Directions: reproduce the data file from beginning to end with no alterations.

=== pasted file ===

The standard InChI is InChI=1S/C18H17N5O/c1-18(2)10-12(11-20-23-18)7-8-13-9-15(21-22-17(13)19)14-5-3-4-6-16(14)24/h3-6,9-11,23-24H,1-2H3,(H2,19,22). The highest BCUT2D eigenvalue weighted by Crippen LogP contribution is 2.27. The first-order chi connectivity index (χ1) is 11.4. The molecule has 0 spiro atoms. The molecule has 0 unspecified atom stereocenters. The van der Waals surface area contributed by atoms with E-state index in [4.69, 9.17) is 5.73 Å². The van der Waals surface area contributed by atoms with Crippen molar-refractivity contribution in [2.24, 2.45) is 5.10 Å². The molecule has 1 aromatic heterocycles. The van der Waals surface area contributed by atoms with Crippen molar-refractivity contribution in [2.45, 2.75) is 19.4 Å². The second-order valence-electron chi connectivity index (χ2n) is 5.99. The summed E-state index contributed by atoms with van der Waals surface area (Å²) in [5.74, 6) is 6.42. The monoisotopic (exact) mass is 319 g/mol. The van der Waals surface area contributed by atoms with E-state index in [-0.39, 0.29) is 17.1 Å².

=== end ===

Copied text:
The standard InChI is InChI=1S/C18H17N5O/c1-18(2)10-12(11-20-23-18)7-8-13-9-15(21-22-17(13)19)14-5-3-4-6-16(14)24/h3-6,9-11,23-24H,1-2H3,(H2,19,22). The highest BCUT2D eigenvalue weighted by Crippen LogP contribution is 2.27. The first-order chi connectivity index (χ1) is 11.4. The molecule has 0 spiro atoms. The molecule has 0 unspecified atom stereocenters. The van der Waals surface area contributed by atoms with E-state index in [4.69, 9.17) is 5.73 Å². The van der Waals surface area contributed by atoms with Crippen molar-refractivity contribution in [2.24, 2.45) is 5.10 Å². The molecule has 1 aromatic heterocycles. The van der Waals surface area contributed by atoms with Crippen molar-refractivity contribution in [2.45, 2.75) is 19.4 Å². The second-order valence-electron chi connectivity index (χ2n) is 5.99. The summed E-state index contributed by atoms with van der Waals surface area (Å²) in [5.74, 6) is 6.42. The monoisotopic (exact) mass is 319 g/mol. The van der Waals surface area contributed by atoms with E-state index in [-0.39, 0.29) is 17.1 Å².